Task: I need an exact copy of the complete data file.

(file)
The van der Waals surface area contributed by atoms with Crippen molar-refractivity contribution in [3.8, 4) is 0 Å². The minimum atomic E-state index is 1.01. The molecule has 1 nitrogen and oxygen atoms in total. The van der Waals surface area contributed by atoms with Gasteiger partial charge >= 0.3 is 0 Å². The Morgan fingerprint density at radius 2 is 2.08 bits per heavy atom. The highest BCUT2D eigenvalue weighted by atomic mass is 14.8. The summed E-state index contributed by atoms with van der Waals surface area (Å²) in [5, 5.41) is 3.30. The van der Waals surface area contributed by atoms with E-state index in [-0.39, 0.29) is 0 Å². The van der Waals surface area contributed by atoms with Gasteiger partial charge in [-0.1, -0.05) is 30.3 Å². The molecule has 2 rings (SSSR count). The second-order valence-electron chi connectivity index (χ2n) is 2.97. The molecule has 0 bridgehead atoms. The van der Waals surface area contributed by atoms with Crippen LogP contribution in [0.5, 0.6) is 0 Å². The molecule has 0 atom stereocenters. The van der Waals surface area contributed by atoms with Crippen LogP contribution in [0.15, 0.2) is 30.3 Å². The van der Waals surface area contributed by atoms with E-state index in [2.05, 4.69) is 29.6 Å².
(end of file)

The van der Waals surface area contributed by atoms with Crippen molar-refractivity contribution in [3.8, 4) is 0 Å². The minimum atomic E-state index is 1.01. The molecule has 1 nitrogen and oxygen atoms in total. The van der Waals surface area contributed by atoms with Gasteiger partial charge >= 0.3 is 0 Å². The Morgan fingerprint density at radius 2 is 2.08 bits per heavy atom. The highest BCUT2D eigenvalue weighted by atomic mass is 14.8. The summed E-state index contributed by atoms with van der Waals surface area (Å²) in [5, 5.41) is 3.30. The van der Waals surface area contributed by atoms with E-state index in [-0.39, 0.29) is 0 Å². The van der Waals surface area contributed by atoms with Gasteiger partial charge in [-0.1, -0.05) is 30.3 Å². The molecule has 2 rings (SSSR count). The second-order valence-electron chi connectivity index (χ2n) is 2.97. The molecule has 0 bridgehead atoms. The van der Waals surface area contributed by atoms with Crippen LogP contribution in [0.5, 0.6) is 0 Å². The molecule has 0 atom stereocenters. The van der Waals surface area contributed by atoms with Crippen LogP contribution in [0.15, 0.2) is 30.3 Å². The van der Waals surface area contributed by atoms with E-state index in [2.05, 4.69) is 29.6 Å².